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Flashcards in Principles of Diffusion - Rickaby Deck (17):
1

What are some possible causes of respiratory insufficiency if ventilation is adequate?

Lung interstitial defects, problems relating to blood (ie Anemia)

2

What are the factors that contribute to diffusion which can change in disease states?

Pressure (increases diffusion)

Distance (decreases diffusion)

Area (increases diffusion)

3

What is the typical surface area available for gas exchange in an adult human?

What is the usual path length (thickness of respiratory membrane)?

80 square meters

0.6 µm

4

How is oxygen carried by blood? How much via each method?

Direct dissolution (follows Henry's law, 0.18ml/100ml)

Bound to hemoglobin (lecture says 5ml/100ml, should be closer to 19-20ml under normal conditions)

5

Compare the relative diffusion behaviors of CO2 and O2

CO2 diffuses more easily, as it is more soluble in water/plasma. Carbon dioxide generally does not saturate under physiological conditions.

6

How can oxygen requirement be calculated?

Examine the extraction of oxygen (oxygen level at either end of a vascular circuit)

 For total usage, look at arterial and venous oxygen, and cardiac output.

(Fick principle?)

7

Why is carbon monoxide used to measure someone's oxygen DL?

Calculation of DL is nearly impossible since Pc cannot be measured. carbon monoxide almost completely binds hemoglobin, thus, its capillary gas pressure stays close to zero.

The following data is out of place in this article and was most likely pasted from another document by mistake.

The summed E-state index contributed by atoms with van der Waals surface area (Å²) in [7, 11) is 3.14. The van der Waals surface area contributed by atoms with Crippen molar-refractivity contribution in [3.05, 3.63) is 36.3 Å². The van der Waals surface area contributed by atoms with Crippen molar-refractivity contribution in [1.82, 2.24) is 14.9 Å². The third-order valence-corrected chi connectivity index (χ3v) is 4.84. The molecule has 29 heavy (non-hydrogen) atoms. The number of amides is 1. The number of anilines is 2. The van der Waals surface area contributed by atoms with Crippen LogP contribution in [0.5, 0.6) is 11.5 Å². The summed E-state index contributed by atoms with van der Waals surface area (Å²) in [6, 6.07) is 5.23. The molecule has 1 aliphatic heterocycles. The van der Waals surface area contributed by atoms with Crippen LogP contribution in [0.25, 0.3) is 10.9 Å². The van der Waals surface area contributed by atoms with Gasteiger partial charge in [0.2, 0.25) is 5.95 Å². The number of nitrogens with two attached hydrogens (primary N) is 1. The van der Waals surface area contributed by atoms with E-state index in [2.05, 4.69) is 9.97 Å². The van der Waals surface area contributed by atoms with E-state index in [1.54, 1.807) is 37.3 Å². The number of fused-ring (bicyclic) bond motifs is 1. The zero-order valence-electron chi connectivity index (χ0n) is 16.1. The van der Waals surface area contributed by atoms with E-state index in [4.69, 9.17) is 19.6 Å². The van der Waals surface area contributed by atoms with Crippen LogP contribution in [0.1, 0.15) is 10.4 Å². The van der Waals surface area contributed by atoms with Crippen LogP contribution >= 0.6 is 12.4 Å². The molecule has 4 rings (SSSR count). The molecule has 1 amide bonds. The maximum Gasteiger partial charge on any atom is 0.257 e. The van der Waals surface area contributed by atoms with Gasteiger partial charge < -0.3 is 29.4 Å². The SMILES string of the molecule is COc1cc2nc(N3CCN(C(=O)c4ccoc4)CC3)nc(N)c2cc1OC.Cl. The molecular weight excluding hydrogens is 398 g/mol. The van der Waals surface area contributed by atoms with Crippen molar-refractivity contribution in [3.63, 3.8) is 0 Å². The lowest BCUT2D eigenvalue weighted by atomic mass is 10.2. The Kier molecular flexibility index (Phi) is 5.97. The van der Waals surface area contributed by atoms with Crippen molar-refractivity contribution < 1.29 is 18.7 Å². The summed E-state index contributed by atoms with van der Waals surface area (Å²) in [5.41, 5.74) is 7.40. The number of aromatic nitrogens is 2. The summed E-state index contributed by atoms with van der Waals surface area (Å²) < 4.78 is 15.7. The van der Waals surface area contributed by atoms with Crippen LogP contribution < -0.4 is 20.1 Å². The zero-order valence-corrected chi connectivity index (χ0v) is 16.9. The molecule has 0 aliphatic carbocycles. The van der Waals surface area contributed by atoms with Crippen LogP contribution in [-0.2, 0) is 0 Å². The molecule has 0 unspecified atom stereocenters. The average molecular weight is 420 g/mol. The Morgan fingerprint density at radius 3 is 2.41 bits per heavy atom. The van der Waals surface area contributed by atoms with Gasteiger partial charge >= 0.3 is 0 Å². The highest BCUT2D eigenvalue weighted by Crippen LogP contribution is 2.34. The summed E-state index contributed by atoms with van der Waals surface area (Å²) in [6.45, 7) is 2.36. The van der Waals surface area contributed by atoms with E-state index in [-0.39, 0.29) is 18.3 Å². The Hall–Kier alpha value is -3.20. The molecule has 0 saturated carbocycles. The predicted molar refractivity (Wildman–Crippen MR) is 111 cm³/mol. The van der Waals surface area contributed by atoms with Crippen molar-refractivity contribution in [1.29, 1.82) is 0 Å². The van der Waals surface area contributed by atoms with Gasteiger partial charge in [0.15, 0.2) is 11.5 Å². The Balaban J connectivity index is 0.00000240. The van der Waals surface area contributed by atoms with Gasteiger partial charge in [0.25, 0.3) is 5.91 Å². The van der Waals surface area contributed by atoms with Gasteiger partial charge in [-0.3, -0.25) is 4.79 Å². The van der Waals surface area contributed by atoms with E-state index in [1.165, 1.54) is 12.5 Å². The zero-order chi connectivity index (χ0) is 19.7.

The DLCO can be converted back to DLO2 afterwards.

8

Distinguish between steady-state and single breath DL measurements.

Steady state involves breathing a low concentration CO gas mixture and then collecting exhalate. Single breath does this over a single full VC inspiration/expiration.

Steady state is preferable for those unable to complete single breath testing, and can be used during exercise studies.

9

How do DLCO and DLO2 correlate?

DLO2 is 1.23 times DLCO

10

How can lung volumes be measured without using a spirometer?

A pneumotachometer can measure volume by integrating a flow rate over time.

11

Why is methane a part of a diffusion test?

Methane is not absorbed at all, its relative dilution in the lungs is used to calculate total lung volume, which is needed for calculation of DLCO

12

What parameters can affect the measurement of DL values?

Age, height, gender. Also anemia, altitude, other blood problems, etc

13

How does DL change in exercise? How?

DL increases by a factor of 3, mostly by increasing the pressure gradient by increasing pulmonary perfusion (only modest changes in surface area, thickness etc)

14

How would the following conditions change DL?

Hemorrhage

Anemia

Hemorrhage will decrease diffusion.

Anemia will also decrease diffusion.

Recall the equation: 1/DL = 1/DM + 1/(Qc * θ)

15

How do DL and DL/VA change in restrictive and obstructive lung diseases?

Restrictive: DL and VA both decrease, so DL/VA remains normal.

Obstructive: DL decreases more than VA, so DL/VA decreases.

16

How does V/Q mismatch affect diffusion capacity?

V/Q mismatch would reduce diffusion capacity. Recall that there will be no net diffusion in complete shunting (no ventilation) or dead space (no perfusion.

17

Describe how diseases like pneumonia or emphysema might affect diffusion capacity.

Pneumonia: Fluid in the alveoli impair diffusion, as does wall thickening.

Emphysema: Loss of surface area, decreases diffusion capacity.

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